I received the following contributed opinion piece from the Mt. Diablo Education Association, which argues that providing medical benefits to all teachers would improve the district:
“Providing medical benefits to teachers would improve the Mt. Diablo Unified School District
A recent Tom Barnidge article was critical of Antioch teachers asking for a raise in such close proximity to the passage of Proposition 30. Mr. Barnidge went on to state that the Mt. Diablo Trustees had negotiated employee furlough days, and implemented devastating cuts to music, libraries, and sports programs, all of which is true. The point of the Barnidge article was that Antioch teachers asking for a raise in the current economy is a tough sell, given the nexus between voters’ recent passage of Prop 30, and the timing of Antioch teachers’ bargaining demands.
While we certainly understand Mr. Barnidge’s view that most working people are struggling in this economy, comparing Antioch teachers’ circumstances to those of Mt. Diablo teachers leaves out at least one vitally important point: Mt. Diablo teachers are, and have been, in a compensation hole for the last twelve years, looking up to where our colleagues in surrounding districts are standing, in terms of the compensation their districts provide.
What led to this ‘subterranean’ compensation model was a fateful agreement twelve years ago between Mt. Diablo’s teachers and the School Board, whereby teachers gave up district paid medical insurance for salary increases. The understanding was, since future raises would be calculated on higher salaries, the compensation increases generated would more than cover future increases in health care costs. Unfortunately, in the ensuing years, health care costs increased astronomically and raises afforded Mt. Diablo teachers have been miniscule or non-existent. As a result, Mt. Diablo’s teachers’ compensation is near the lowest of any Bay Area unified district with teachers earning, on average, $12,000 less than comparable Bay Area districts, when out-of-pocket health care premiums are considered.
Even with the tens of millions of dollars MDUSD has saved on the backs of teachers as a result of the health care debacle, teachers have stepped up repeatedly to ensure that projected budget uncertainties would not lead to the district’s financial ruin. Just this year, teachers committed to give up eleven (11) workdays, the equivalent of a 6% pay cut, to ensure the district’s continued solvency, in case Prop 30 failed.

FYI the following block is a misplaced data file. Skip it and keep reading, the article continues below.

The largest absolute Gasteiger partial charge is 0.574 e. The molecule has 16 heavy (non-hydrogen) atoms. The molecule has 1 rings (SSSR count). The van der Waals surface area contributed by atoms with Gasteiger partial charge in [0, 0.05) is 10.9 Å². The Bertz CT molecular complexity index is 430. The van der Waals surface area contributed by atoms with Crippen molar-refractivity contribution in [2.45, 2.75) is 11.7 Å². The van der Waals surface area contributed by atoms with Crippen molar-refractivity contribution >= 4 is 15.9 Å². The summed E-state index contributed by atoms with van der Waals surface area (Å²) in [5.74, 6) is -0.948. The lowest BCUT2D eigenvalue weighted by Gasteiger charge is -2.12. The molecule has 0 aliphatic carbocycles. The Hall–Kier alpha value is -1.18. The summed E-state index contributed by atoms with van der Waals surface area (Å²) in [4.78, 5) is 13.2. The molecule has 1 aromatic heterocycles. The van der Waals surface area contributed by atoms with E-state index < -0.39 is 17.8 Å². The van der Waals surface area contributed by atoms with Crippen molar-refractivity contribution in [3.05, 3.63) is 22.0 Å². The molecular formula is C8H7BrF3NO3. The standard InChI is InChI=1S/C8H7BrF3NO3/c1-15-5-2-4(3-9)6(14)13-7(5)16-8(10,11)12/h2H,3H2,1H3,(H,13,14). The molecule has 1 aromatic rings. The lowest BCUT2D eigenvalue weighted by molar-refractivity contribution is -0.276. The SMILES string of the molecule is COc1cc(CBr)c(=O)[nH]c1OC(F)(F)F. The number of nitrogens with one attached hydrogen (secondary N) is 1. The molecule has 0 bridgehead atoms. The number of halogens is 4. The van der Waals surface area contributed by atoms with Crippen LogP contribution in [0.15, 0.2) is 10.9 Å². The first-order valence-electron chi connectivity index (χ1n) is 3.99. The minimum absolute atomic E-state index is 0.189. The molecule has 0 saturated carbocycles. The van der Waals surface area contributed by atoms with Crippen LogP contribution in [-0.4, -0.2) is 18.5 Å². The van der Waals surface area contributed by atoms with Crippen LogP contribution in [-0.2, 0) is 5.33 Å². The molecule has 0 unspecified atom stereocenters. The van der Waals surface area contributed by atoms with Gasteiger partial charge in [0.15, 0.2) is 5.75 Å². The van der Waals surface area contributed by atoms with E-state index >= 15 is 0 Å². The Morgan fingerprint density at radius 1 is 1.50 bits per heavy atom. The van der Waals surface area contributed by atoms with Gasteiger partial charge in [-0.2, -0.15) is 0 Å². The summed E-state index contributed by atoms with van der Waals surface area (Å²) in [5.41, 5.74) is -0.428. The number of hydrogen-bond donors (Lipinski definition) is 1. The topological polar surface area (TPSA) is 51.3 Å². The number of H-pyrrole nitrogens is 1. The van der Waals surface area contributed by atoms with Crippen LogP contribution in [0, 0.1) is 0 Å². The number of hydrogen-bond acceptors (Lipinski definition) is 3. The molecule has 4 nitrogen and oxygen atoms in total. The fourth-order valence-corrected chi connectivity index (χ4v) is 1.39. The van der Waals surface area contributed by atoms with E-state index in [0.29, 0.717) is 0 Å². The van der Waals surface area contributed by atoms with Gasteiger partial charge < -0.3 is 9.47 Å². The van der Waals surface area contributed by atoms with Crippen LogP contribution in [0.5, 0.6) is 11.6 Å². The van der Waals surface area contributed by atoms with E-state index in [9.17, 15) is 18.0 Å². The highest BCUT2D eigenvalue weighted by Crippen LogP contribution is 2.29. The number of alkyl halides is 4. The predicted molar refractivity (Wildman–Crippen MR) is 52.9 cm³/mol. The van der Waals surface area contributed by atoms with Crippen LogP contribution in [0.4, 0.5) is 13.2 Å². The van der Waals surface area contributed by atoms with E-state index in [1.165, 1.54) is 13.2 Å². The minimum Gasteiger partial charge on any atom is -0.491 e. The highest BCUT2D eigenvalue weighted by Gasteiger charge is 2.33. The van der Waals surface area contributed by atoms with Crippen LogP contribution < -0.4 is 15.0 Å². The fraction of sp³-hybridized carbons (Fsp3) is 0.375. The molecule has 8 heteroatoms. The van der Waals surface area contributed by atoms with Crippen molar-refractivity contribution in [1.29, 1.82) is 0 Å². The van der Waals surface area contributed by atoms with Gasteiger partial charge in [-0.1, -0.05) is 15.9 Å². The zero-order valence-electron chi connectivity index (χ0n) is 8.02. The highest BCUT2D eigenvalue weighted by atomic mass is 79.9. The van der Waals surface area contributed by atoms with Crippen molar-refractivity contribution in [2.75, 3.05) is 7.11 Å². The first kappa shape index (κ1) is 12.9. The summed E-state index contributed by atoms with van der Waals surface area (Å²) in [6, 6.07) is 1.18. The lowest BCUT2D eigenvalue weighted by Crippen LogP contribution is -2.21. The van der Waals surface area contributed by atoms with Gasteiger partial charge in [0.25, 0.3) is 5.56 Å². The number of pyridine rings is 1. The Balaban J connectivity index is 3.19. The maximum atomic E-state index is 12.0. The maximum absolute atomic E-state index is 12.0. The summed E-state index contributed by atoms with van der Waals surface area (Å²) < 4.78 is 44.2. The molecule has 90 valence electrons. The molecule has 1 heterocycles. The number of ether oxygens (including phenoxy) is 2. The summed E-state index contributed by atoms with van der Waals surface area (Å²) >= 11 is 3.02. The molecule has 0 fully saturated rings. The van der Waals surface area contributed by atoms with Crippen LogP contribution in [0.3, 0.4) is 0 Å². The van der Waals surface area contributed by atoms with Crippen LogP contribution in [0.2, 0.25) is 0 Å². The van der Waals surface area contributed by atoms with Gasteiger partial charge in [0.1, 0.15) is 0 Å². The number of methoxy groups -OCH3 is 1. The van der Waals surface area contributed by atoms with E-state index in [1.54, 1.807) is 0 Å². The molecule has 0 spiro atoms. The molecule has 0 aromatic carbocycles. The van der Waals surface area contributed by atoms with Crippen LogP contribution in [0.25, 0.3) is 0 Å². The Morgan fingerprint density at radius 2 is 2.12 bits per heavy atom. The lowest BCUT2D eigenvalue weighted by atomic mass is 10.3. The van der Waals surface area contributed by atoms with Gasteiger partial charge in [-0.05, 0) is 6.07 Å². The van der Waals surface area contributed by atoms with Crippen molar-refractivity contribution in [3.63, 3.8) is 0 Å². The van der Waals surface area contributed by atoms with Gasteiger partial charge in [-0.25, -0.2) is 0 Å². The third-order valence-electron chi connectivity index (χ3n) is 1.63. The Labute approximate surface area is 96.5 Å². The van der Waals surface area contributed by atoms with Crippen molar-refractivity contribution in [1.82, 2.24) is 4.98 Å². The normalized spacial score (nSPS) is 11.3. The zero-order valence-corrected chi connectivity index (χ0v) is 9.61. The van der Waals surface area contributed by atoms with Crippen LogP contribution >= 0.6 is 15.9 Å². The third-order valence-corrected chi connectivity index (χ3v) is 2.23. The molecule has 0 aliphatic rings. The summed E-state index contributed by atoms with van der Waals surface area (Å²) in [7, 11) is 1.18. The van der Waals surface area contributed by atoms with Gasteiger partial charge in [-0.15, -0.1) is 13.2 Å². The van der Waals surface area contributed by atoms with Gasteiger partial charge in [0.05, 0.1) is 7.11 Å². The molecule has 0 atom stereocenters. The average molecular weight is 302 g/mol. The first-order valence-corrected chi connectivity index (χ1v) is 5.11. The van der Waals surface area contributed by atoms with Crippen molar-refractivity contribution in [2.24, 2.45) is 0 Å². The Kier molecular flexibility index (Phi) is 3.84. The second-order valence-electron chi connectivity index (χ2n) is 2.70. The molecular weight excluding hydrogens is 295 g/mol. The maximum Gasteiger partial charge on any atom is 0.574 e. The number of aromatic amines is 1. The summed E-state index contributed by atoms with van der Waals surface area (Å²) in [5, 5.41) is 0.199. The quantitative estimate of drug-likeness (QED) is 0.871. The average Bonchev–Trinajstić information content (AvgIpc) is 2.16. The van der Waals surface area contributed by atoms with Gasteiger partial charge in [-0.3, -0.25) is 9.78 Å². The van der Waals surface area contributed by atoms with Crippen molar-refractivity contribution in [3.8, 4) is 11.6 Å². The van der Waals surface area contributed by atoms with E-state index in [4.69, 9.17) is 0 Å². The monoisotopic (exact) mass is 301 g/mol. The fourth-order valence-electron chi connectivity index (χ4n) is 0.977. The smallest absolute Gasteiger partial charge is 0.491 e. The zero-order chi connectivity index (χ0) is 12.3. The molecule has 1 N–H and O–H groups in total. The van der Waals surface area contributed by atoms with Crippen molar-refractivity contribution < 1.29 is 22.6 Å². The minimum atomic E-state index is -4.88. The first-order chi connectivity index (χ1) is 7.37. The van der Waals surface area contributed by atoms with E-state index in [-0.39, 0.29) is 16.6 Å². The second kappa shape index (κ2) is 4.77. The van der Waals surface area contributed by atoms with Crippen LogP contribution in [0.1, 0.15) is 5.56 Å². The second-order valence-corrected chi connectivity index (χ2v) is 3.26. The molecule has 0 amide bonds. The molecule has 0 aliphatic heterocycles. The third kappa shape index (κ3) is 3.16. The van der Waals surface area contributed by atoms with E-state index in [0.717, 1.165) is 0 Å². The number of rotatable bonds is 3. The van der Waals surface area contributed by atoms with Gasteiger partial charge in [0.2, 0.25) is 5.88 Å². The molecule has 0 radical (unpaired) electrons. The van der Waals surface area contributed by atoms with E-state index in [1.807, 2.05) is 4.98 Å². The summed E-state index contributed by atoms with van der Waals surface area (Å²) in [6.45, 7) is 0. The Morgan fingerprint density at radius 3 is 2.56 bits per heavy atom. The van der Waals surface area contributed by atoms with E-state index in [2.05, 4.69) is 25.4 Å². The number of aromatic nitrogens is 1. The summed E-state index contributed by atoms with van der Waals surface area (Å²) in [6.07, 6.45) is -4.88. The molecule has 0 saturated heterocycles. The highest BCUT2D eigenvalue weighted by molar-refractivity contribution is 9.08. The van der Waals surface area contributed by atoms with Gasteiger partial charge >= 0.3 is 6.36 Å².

Despite the gloom and doom MDUSD has projected since the Great Recession began in late 2007, the district has steadily amassed a huge budget reserve, almost seven times the 2% reserve the state requires for a district of its size. This enormous budget reserve was built on the backs of teachers and classified employees, students and district parents, many of whom must now assume costs for transportation and after school sports, all the while witnessing vital programs like libraries and elementary music disappear.
Until district leaders have the courage to correct the health care benefits mistake, the district will continue to be a revolving door for young talented teachers. As the economy improves, the competition for teachers with neighboring school districts will increase, and MDUSD will revert to being a training ground district where young teachers hone their craft, and then flee with these sharpened skills to neighboring districts that reap the profits of MDUSD’s ‘investment.’
Taking steps to ensure MDUSD has a compensation system in place that allows it to compete for the best teachers would be a good first step in repairing the district’s damaged reputation.
Tyson ‘Guy’ Moore President, Mt. Diablo Education Association”
As a side note, school board members are currently entitled to receive medical benefits for themselves and their families. Although Board President Cheryl Hansen previously suggested eliminating these benefits, the rest of the board voted to keep them. Trustee Linda Mayo receives more than $20,000 in benefits for herself and her husband.
The Grand Jury issued a report comparing benefits and compensation for all school boards in the county. Although most district boards publicly reviewed these reports and approved their responses, the Mt. Diablo school board never publicly reviewed its response. Instead, attorney Greg Rolen responded on behalf of the board, with no opportunity for public input.
Do you believe the district should agree to provide medical benefits to all its teachers?